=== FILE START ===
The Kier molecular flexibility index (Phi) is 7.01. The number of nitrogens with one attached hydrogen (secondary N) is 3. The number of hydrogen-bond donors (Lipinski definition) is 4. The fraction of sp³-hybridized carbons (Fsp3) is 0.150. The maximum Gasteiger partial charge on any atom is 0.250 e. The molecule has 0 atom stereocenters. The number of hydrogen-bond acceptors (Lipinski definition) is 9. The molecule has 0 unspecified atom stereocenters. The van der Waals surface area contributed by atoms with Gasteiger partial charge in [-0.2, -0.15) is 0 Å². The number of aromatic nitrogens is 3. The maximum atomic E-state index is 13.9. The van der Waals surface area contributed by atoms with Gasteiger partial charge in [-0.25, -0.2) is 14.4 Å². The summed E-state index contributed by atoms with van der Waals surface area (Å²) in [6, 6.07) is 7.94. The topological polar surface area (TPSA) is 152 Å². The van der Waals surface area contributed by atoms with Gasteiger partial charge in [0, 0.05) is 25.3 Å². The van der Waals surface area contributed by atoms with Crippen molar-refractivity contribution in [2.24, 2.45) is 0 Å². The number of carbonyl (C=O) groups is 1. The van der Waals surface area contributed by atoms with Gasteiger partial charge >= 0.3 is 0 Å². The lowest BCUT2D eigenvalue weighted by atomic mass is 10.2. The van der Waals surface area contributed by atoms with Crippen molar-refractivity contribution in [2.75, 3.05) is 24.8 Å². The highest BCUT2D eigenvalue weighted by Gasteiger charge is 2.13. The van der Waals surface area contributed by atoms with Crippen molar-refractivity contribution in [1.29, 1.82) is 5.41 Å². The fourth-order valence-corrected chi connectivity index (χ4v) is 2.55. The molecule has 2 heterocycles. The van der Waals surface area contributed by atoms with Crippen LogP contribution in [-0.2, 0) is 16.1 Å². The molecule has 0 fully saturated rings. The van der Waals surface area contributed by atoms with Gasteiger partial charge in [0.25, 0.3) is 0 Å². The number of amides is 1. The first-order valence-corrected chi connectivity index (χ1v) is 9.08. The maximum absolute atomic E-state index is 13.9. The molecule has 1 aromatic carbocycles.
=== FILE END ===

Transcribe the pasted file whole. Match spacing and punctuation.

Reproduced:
The Kier molecular flexibility index (Phi) is 7.01. The number of nitrogens with one attached hydrogen (secondary N) is 3. The number of hydrogen-bond donors (Lipinski definition) is 4. The fraction of sp³-hybridized carbons (Fsp3) is 0.150. The maximum Gasteiger partial charge on any atom is 0.250 e. The molecule has 0 atom stereocenters. The number of hydrogen-bond acceptors (Lipinski definition) is 9. The molecule has 0 unspecified atom stereocenters. The van der Waals surface area contributed by atoms with Gasteiger partial charge in [-0.2, -0.15) is 0 Å². The number of aromatic nitrogens is 3. The maximum atomic E-state index is 13.9. The van der Waals surface area contributed by atoms with Gasteiger partial charge in [-0.25, -0.2) is 14.4 Å². The summed E-state index contributed by atoms with van der Waals surface area (Å²) in [6, 6.07) is 7.94. The topological polar surface area (TPSA) is 152 Å². The van der Waals surface area contributed by atoms with Gasteiger partial charge in [0, 0.05) is 25.3 Å². The van der Waals surface area contributed by atoms with Crippen molar-refractivity contribution in [2.24, 2.45) is 0 Å². The number of carbonyl (C=O) groups is 1. The van der Waals surface area contributed by atoms with Gasteiger partial charge >= 0.3 is 0 Å². The lowest BCUT2D eigenvalue weighted by atomic mass is 10.2. The van der Waals surface area contributed by atoms with Crippen molar-refractivity contribution in [2.75, 3.05) is 24.8 Å². The highest BCUT2D eigenvalue weighted by Gasteiger charge is 2.13. The van der Waals surface area contributed by atoms with Crippen molar-refractivity contribution in [1.29, 1.82) is 5.41 Å². The fourth-order valence-corrected chi connectivity index (χ4v) is 2.55. The molecule has 2 heterocycles. The van der Waals surface area contributed by atoms with Crippen LogP contribution in [-0.2, 0) is 16.1 Å². The molecule has 0 fully saturated rings. The van der Waals surface area contributed by atoms with Gasteiger partial charge in [0.25, 0.3) is 0 Å². The number of amides is 1. The first-order valence-corrected chi connectivity index (χ1v) is 9.08. The maximum absolute atomic E-state index is 13.9. The molecule has 1 aromatic carbocycles.